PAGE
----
Raphaëlle Bacqué and François Fressoz
February 16, 2012
PARIS - "The first time is about seducing; you get elected the second time if you can just be seen as the least incompetent." Throughout 2011, French President Nicolas Sarkozy listened to the counsel of his closest advisors about how to lead a presidential campaign when you're the incumbent.
He heard them say that a second campaign is never going to be "magical," that one must lean on presidential attributes as long as possible without getting trapped in the presidential bubble.
Sarkozy's struggle in the polls, his lack of popularity and his own intuition made him choose a totally different approach: on Wednesday night, he officially announced he was running for reelection, getting into campaign mode to make people forget the incumbent president and try to revive the image of the successful candidate he was five years ago. But does he still have what it takes?
Good health has always been one of Sarkozy's assets, and he pays attention to his physical form with a strict regimen of a high-protein diet and exercise at least three times a week.
But his hallow cheeks, his frequent bursts of anger and the visible tension in the past weeks prove that he's kicking off his presidential campaign tired. He's talked about his "difficult nights because the baby doesn't sleep much," in reference to his infant daughter Giulia, perhaps trying to hide the exhausted president behind the new father.
Keeping the faith
Winning or losing, Sarkozy never stops believing in himself. On February 16, 2007, just a few months before his victory in the presidential election he told his friends: "I'm starting to feel good about this campaign."
For the past 5 years, lawmakers from his ruling UMP party have heard him spin reality. Since the 2007 presidential campaign, Sarkozy's center-right party has lost all other elections. "I look at the situation calmly. Between the first round of the regional elections – in March 2010 – and the first round of the local elections – in March 2011 – the right gained 4.5 points," he said following the latter election.
On April 14, 2011, he told lawmakers "I'm starting to feel good about the situation…" But this time, their faith in him isn't as strong.
Contempt for his opponents
Those close to Sarkozy are adamant that he has an objective assessment of the power struggle, the situation in the country and himself. But his time as a lawyer pushes him to claim he's the best while constantly bringing down his opponent. It's behavior that at times makes him seem oblivious to reality.
For a long time, the French President didn't believe in the Socialist candidate's chances. "The only things that destabilizes Nicolas Sarkozy is intellectual prestige," says former French Prime Minister Jean-Pierre Raffarin. "And for him, Francois Hollande doesn't have that."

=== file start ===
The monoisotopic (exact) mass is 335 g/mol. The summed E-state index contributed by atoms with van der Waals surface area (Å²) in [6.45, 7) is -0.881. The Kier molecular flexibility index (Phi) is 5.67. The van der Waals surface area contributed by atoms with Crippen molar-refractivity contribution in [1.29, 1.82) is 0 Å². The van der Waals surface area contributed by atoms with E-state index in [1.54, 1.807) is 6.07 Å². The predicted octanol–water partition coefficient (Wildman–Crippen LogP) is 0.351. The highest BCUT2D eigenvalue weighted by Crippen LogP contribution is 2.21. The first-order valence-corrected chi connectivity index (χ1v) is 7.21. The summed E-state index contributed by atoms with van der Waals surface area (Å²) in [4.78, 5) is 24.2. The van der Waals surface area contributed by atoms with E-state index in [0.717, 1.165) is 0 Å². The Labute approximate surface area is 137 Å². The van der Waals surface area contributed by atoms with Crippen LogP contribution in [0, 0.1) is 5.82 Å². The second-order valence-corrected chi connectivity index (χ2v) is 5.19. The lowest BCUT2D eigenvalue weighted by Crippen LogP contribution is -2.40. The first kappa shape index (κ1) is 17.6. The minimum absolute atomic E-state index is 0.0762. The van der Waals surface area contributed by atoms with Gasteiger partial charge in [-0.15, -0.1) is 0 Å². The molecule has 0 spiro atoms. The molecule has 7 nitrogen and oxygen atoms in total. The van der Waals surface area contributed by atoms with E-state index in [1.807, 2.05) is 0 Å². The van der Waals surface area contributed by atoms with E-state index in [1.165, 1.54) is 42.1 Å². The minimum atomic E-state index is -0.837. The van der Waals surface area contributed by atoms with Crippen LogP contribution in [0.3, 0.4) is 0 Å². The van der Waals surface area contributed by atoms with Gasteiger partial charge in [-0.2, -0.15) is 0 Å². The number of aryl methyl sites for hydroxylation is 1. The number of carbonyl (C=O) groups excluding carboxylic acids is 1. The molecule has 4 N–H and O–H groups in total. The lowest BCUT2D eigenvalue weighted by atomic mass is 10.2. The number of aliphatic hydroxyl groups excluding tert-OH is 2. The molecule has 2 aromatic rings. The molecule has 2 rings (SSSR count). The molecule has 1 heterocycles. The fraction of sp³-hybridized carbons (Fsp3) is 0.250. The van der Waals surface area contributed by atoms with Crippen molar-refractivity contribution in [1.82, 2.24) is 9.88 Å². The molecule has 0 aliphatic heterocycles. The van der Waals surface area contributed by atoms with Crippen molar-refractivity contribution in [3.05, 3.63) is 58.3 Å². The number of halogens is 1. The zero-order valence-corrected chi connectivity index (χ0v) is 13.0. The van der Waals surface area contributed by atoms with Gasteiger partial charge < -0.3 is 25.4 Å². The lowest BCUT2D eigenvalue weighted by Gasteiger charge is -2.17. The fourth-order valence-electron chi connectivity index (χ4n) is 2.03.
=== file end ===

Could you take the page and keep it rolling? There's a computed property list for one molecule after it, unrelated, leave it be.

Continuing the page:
One elected official says of Sarkozy that he's "never seen him doubt himself." Another adds: "If he were an oncologist, his patients would definitely believe they'd be cured."
Values are what ultimately gave him the victory in 2007. He put forth the right a set of values, which had been dormant for years: work, responsibility, authority.
Today, he would like that scenario to repeat itself. "Politics die without ideas!" he says. "I'm not lacking ideas, I have too many!"
In his interview this past weekend with Le Figaro, the headline was: "My Values for France," but his ideas don't feel very new. "Work, responsibility, authority." That's the 2007 speech all over again, except now he must kick off his campaign leaning more to the right than he did five years ago.
Nicolas Sarkozy during campaign rallies in 2007 was like a rock star. But he's since become the President of the Republic, and his bi-weekly meetings with the French people are often ill-prepared. Sarkozy wants to be back home each night, and so he rarely spends more than a few hours in each region, while his predecessors could stay two or three days. Local newspapers often underline the speedy nature of his trips.
The man with no past
Sarkozy is a man who combines two particularities: he is hypermnesic, which means he's someone who, as Brice Hortefeux, a former Interior Minister and close friend of Sarkozy, once said "doesn't forget anything and doesn't neglect anything." But he is also amnesiac, and likes to write history on a clean slate. Yasmina Reza, a French writer who followed him during his 2007 campaign, once heard him say: "I'm a stranger to my past. The only thing I'm interested in is this afternoon, tomorrow."